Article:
At times, there can be a learning curve for teams setting up their OKRs– especially if they were just introduced to the framework. However, by following OKR best practices, you’ll be able to hit the ground running and quickly set up OKRs in your business.
If you haven’t already created an OKR system, the simplest way to get started is to pick a timeframe or schedule for setting them. Typically, like other goal-setting practices, setting OKRs quarterly is logical and practical for most companies.
It’s equally important to ensure every OKR has timeliness to it; there must be a deadline to accomplish the objective and key results, or there will be no sense of urgency or stretch.
Educate your team on what OKRs are and the best practices you’ll be implementing into your business. Since some may not be familiar with OKRs, spending time on what OKRs are and how to create them helps get people into the right mindset.
With every OKR you set, you should ask yourself two questions:
- What do I want to achieve?
- How will I know when I’ve achieved it?
If anyone struggles to establish clear objectives, get out the whiteboard markers, pen, paper, and start brainstorming. Especially if OKRs are a new process, it’s a great way to create conversation, and you never know what brilliant ideas come out of the session.
It helps to consider your company’s vision, mission, and three to five year strategy. What are your long term goals? Once you know that, you’ll be able to break those down into smaller piece. Instead of looking at your five year plan, consider what needs to happen within one year in order to stay on track. And further than that, what needs to happen each quarter? Deliberation and discussion are the keys to setting great objectives. Don’t rush the planning process. Take at least a week to think through and establish your OKRs for the quarter.
The Key Results
The second question, how do I know when I’ve achieved it?, should be asked when creating your key results.Again, the key results are the steps or actions taken to achieve that objective. Typically, there are 3, no more than 5, key results for each objective.
Profit.co has seven different key result types: Percentage Tracked, Milestone Tracked, Task Tracked, Baseline KPI, Increase KPI, Decrease KPI or Control KPI. These seven can be split into two categories:
- Trackable key results (interview, hire, and onboard a second project management team)
- Measurable key results (Maintain an average click through rate from social media posts at at least 5%)
Effective key results are:
- Challenging, yet achievable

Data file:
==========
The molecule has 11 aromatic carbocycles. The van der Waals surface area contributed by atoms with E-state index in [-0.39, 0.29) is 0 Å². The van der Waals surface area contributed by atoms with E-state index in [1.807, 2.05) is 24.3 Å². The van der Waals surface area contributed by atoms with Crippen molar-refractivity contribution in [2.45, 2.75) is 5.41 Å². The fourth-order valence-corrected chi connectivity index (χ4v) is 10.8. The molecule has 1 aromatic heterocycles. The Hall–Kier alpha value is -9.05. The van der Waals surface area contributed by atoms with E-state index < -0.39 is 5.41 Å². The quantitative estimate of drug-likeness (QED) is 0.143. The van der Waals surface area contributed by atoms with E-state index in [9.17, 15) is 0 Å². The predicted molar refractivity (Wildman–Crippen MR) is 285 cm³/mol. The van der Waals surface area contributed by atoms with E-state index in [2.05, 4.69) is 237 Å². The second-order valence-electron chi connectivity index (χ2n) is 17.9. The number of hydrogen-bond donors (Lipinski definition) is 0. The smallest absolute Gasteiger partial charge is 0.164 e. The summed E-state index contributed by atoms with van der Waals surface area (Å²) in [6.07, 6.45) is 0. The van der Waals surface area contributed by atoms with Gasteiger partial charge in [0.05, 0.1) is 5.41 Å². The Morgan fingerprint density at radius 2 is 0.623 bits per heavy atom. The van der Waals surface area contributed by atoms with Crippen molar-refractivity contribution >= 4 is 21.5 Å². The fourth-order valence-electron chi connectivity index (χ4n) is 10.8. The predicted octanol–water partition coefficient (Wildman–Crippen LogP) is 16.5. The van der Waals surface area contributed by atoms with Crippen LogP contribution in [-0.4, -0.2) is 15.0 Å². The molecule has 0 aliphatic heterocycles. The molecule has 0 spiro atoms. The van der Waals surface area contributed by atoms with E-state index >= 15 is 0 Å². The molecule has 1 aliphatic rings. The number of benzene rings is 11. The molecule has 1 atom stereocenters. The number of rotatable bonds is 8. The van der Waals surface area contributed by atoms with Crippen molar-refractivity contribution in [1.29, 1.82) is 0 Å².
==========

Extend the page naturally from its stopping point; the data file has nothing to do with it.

Best Practices for Tracking OKRs
OKR best practices state that key result progress needs to be tracked on a regular basis. Most companies check-in on a weekly basis to ensure all team members are consistently moving towards their objective and aren’t facing any roadblocks.
It’s like keeping score at a sporting event. First, everyone knows the score as the game along the way; then, the teams and coaches respond to that progress. If the opposing team is scoring more points, tracking that progress tells the coach to make adjustments to get things aligned. The winning team likely will keep their same tactics unless the progress changes.
The only way to know if everyone on the team is making progress toward the OKR objective is by tracking the key results along the way.
For OKRs to work, everyone must be on the same page. From the CEO and upper management to the customer service representatives, OKRs affect everyone in the company. The only way for OKRs to be in alignment is for everyone to know:
- What are the objectives?
- What are the key results expected?
- How am I involved with making the OKR successful?
Of course, not everyone has the same level of involvement with the OKR process and implementation. Let’s look at an example of how an OKR stays aligned at the different company levels.
Now, how do those affect the different teams, employees, and how can they stay aligned?
- The marketing and sales team members need to increase their successful results.
- The web and app development team adjust the website’s back-end workings, app, and other related software integrations.
- Customer service representatives promote referrals from existing happy customers and treat every interaction as a gold-star experience.
When the key results progress is reported openly to the company, each affected employee can see the impact of their work on the OKR. In addition, supervisors, managers, and other leaders need to be transparent in the goals and progress and encourage individual support to the overall success.
As we already discussed, OKRs connect every employee to company-wide objectives. But, OKRs are not just company-wide. They can also be by department, team, and individual. Now, not every company uses individual OKRs. For example, Spotify reported that it stopped using individual employee OKRs in 2013, primarily because they slowed us down without adding value.”
So, as long as OKRs add value to the company and the people involved, they can be practical tools for employee management. While there are pros and cons for using every combination of OKR levels in your OKR program, it’s best to start simple and add more levels as you become more advanced in the OKR framework.
At Profit.co, we recommend enabling company-level OKRs as well as Departmental-level OKRs. If, when you’ve been using OKRs for a few quarters, you find that you require individual OKRs or cross-functional team OKRs, you can add those as needed.
OKRs enable Strategic Decision-Making
If you want to move your business forward strategically, with united and motivated employees, creating OKRs with best practices in place sets your organization up for success. It makes it easier for everyone to create challenging objectives or goals that are still achievable by implementing key results to make it happen. Accomplish what you want (objectives) and know how you’re getting there (key results.) Join organizations like Google, Dell, and Netflix in creating strategic OKRs designed to help your company achieve its mission and vision.
To learn more about OKRs and how Profit.co can help you better focus, measure, and achieve your goals, get started on our software completely free today. To speak with one of our OKR experts about your business’s OKR or management needs, you can book a demo with us.